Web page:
Several of the members of our gaming group were early PC users and even worked with or on them in our daily lives, and I can remember sitting around on more than one occasion dreaming of the day when we could computerize our gaming experience. It would be so great to automate dice rolls of NPCs and display maps on a screen! How cool it would be to track the health and saving throws of all those orcs and kobolds, rust monsters and henchmen and somehow we would have an entire campaign on a computer dazzling our fellow players with all the marvels of this new computer age! We were a little sketchy on how exactly this was going to be done but we had every confidence that as computers and software advanced it would be so. Oh we all played computer RPG games like Wizardry, Ultima and Pool of Radiance, Might and Magic and such, but it was all single player and was really just a time filler until we could get together on the weekends for “real gaming”.
The eventual discovery by us of our first MMO Everquest seemed a dream come true! Now we could game together without having to be together! We could now adventure any night after dinner and still be on hand if our spouses needed us. Brilliant! We were at the dawn of a new age, we could play our games any time of the day or night someone else worried about writing the adventures and all was right with the world! It was a heady time indeed.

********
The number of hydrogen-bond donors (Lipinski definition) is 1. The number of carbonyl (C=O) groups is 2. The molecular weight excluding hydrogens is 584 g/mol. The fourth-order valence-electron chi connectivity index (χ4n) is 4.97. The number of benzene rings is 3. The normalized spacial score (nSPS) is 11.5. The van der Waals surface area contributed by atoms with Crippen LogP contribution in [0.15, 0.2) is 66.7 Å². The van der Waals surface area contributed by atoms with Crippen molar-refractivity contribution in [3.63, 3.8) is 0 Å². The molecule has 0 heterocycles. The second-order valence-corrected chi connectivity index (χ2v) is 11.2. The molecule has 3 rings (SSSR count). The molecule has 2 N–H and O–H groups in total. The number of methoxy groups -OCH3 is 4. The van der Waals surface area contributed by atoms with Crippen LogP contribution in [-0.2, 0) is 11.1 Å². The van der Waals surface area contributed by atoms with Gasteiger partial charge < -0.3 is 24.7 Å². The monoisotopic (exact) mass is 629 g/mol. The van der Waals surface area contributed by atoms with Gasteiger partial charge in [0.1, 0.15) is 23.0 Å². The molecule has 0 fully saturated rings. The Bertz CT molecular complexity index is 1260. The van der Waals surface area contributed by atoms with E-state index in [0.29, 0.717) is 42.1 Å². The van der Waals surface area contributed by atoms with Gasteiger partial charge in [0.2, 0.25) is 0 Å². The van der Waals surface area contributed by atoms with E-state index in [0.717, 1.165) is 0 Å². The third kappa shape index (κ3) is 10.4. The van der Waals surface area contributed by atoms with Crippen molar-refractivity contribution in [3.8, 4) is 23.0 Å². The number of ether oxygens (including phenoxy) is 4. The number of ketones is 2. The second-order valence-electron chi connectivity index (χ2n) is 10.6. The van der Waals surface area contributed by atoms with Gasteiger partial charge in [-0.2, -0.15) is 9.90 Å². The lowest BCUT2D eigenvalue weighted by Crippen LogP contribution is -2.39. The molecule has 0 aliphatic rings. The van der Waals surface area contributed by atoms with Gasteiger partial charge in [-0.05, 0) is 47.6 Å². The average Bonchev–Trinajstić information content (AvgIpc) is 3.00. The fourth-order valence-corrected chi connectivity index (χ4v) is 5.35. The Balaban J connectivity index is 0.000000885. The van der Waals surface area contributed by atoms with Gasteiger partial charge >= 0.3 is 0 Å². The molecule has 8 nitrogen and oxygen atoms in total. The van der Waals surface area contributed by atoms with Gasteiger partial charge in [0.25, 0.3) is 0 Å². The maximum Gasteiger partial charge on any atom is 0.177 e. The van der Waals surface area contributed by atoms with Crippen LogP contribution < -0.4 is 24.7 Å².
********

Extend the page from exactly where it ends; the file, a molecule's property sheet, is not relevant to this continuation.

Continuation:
Fast forward to today. There are more MMO games than you can shake a stick at, MMORPGs, MMOFPS, MMORTS, MMO anything you can imagine. Countless servers host countless games in, on and from every continent and millions of fellow gamers are available to join us online 24/7/365. It all sounds like gaming nirvana, a veritable promised land of milk and honey for gamers. And yet join any voice comm channel or watch any public chat channel in any MMO out there and a sizable portion of the discussion sounds like “this game sucks so bad!” “OMG they nerfed me again” “I hate this game and want my money back” and “I can’t wait till game XYZ launches, I will be gone to play that and never come back to this game again”. Dozens of new games are launching each year in every genre imaginable all to great fanfare and expectation fed by game publishers and hopeful gamers alike. And yet a six to twelve months after launch half of the people who tried it out, are gone sometimes more. Most of whom have either moved on to try the next game to release or gone grumbling back to a game they say sucks and swore they would never play again while mumbling about dealing with the devil they know.
Why do we seem to live in an age where so many games despite dazzling graphics, tantalizing lore, sophisticated skill trees and revolutionary combat systems seem to suck so bad? Is it the game studios lying to us about what to expect? Is it the reality of limited budgets and ruthless deadlines? Is it a dumbed down player base? Is it the limitations of our current technology? A player base with a short attention span? What has made us a population of dissatisfied, grumbling resentful, skeptical, unhappy players who move to another game every 6 months always getting our hopes up that this one will be THE game, the one that fulfills all our expectations.
Over the next several weeks we will be exploring these and other possibilities in an attempt to explain the general discontent felt by a majority of MMO gamers today. Along the way we welcome any and all input from our listeners and readers. Share your stories, insights and opinions with us and maybe, just maybe at the end we will have some answers. At the very least maybe we will have a clearer understanding of what the question is.
Our discussion as aired live 7 July 2012